There’s a pall of sadness over the final portion of the story, but there’s still a spark of wonder as Cathy always takes a bit of the Emporium with her wherever she goes, and not just in the sense that Cathy herself has essentially become a bit of the Emporium. Her determination and her love for children and their joy keeps her moving forward despite years of sadness and yet another world war. However, the Emporium has been keeping one final secret, and its reveal leaves us with a bittersweet but ultimately happy ending. It’s also one that made me incredibly angry with a particular character, and although I wish he would get his comeuppance, revenge isn’t the point of the story; rather, Dinsdale weaves a lesson of forgiveness and unity into the story, and that’s the lesson we’re left with, as well as one of love and happiness.

The Toymakers is full of magic and darkness, of wonder and pain, of joy and loss. Like The Night Circus, it’s a masterpiece of magical realism full of memorable characters and a setting unlike any other. It’s a beautiful Christmas read, evoking the winter seasons of the Victorian age up through WWII, and it reads just like a fairytale, with moments of happiness preceding moments of darkness and bloodshed before a perfect ending. You’ll find twists and turns and aisles full of incredible imagination at Papa Jack’s Emporium, so visit as soon as you can and uncover its secrets for yourself!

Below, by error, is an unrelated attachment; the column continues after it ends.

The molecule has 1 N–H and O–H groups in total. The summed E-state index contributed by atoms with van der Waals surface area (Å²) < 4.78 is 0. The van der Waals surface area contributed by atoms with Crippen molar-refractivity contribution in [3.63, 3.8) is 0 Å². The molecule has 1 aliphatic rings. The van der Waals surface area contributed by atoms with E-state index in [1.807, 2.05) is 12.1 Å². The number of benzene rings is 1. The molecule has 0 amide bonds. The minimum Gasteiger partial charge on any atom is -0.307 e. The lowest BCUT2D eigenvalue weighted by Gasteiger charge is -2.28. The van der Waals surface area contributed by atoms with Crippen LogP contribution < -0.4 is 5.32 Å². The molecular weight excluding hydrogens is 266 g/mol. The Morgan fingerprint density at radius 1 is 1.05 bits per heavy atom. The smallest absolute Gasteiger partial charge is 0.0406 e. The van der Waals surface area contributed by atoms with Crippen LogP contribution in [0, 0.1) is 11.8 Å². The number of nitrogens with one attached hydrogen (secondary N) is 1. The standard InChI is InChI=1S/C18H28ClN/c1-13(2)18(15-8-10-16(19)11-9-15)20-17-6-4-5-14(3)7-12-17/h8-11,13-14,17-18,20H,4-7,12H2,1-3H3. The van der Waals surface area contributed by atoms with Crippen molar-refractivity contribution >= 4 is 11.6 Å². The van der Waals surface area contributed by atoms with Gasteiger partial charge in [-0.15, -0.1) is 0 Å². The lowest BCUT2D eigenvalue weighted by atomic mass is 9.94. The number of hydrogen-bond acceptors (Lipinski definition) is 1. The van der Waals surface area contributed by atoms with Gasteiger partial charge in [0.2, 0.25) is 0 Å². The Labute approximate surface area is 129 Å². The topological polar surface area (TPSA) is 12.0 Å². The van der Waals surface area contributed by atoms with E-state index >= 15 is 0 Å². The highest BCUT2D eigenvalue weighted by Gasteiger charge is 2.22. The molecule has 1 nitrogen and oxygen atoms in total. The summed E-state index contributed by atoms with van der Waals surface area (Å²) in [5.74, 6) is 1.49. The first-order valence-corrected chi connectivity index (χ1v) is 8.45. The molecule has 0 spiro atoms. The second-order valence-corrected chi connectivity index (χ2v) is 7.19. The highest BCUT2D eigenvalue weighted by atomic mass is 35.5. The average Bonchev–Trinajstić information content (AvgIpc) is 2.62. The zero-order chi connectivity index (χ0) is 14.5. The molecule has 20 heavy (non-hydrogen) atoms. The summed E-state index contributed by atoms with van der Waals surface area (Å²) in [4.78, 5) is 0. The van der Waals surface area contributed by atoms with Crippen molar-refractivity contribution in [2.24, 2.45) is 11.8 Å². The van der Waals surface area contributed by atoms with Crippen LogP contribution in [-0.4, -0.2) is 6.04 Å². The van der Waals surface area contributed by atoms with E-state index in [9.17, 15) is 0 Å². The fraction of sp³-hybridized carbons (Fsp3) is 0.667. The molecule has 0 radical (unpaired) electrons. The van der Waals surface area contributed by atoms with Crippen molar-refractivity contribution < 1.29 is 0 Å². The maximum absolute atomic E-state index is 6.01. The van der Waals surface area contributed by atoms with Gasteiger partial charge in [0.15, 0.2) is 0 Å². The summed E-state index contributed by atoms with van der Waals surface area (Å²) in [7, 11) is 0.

Favorite Quotes:

  • “If you’re going to make a toy, you have to hold one truth as inviolable above all others: that, once upon a time, all of us, no matter what we’ve grown up to do or who we’ve grown up to be, were little boys and girls, happy with nothing more than bouncing a ball against a wall.”
  • “Don’t be sad, Papa.”  “There are times when it is good and right to feel sad,” Papa Jack whispered.
  • “…But can a toy come to life?  My dear,” he breathed, “it isn’t foolish at all.  All of the magic, all of the l love we pour into them.  I should think the only foolish thing is to wonder why it doesn’t happen all of the time.”